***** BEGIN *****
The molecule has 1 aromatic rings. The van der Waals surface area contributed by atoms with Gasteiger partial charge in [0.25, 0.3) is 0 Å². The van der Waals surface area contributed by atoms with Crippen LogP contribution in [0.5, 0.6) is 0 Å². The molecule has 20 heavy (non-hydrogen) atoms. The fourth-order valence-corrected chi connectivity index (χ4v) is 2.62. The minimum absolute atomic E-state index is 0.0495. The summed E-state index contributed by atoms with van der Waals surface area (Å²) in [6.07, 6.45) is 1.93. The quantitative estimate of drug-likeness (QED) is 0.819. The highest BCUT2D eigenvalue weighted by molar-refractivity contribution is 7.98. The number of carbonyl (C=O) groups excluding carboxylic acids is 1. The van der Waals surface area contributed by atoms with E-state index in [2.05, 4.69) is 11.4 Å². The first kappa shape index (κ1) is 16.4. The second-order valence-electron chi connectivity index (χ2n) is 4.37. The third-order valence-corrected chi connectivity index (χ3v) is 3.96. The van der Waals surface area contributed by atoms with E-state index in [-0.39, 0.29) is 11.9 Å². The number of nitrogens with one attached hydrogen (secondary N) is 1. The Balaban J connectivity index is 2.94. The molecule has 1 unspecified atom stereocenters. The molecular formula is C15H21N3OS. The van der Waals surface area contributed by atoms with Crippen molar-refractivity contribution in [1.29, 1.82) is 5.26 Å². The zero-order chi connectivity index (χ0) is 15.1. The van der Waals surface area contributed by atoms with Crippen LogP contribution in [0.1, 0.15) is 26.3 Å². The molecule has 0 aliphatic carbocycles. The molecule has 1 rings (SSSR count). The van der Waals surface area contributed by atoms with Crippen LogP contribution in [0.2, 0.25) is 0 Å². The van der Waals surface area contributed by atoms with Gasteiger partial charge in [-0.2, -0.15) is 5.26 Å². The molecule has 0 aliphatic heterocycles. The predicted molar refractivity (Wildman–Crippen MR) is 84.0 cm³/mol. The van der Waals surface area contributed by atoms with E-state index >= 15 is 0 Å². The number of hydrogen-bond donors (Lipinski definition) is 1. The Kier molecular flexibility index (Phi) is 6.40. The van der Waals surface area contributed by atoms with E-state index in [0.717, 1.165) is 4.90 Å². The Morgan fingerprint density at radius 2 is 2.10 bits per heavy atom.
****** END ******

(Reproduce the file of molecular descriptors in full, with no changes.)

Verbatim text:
The molecule has 1 aromatic rings. The van der Waals surface area contributed by atoms with Gasteiger partial charge in [0.25, 0.3) is 0 Å². The van der Waals surface area contributed by atoms with Crippen LogP contribution in [0.5, 0.6) is 0 Å². The molecule has 20 heavy (non-hydrogen) atoms. The fourth-order valence-corrected chi connectivity index (χ4v) is 2.62. The minimum absolute atomic E-state index is 0.0495. The summed E-state index contributed by atoms with van der Waals surface area (Å²) in [6.07, 6.45) is 1.93. The quantitative estimate of drug-likeness (QED) is 0.819. The highest BCUT2D eigenvalue weighted by molar-refractivity contribution is 7.98. The number of carbonyl (C=O) groups excluding carboxylic acids is 1. The van der Waals surface area contributed by atoms with E-state index in [2.05, 4.69) is 11.4 Å². The first kappa shape index (κ1) is 16.4. The second-order valence-electron chi connectivity index (χ2n) is 4.37. The third-order valence-corrected chi connectivity index (χ3v) is 3.96. The van der Waals surface area contributed by atoms with E-state index in [-0.39, 0.29) is 11.9 Å². The number of nitrogens with one attached hydrogen (secondary N) is 1. The Balaban J connectivity index is 2.94. The molecule has 1 unspecified atom stereocenters. The molecular formula is C15H21N3OS. The van der Waals surface area contributed by atoms with Crippen molar-refractivity contribution in [1.29, 1.82) is 5.26 Å². The zero-order chi connectivity index (χ0) is 15.1. The van der Waals surface area contributed by atoms with Crippen LogP contribution in [0.1, 0.15) is 26.3 Å². The molecule has 0 aliphatic carbocycles. The molecule has 1 rings (SSSR count). The van der Waals surface area contributed by atoms with Crippen LogP contribution in [0.2, 0.25) is 0 Å². The van der Waals surface area contributed by atoms with Gasteiger partial charge in [-0.2, -0.15) is 5.26 Å². The molecule has 0 aliphatic heterocycles. The predicted molar refractivity (Wildman–Crippen MR) is 84.0 cm³/mol. The van der Waals surface area contributed by atoms with E-state index >= 15 is 0 Å². The number of hydrogen-bond donors (Lipinski definition) is 1. The Kier molecular flexibility index (Phi) is 6.40. The van der Waals surface area contributed by atoms with E-state index in [0.717, 1.165) is 4.90 Å². The Morgan fingerprint density at radius 2 is 2.10 bits per heavy atom.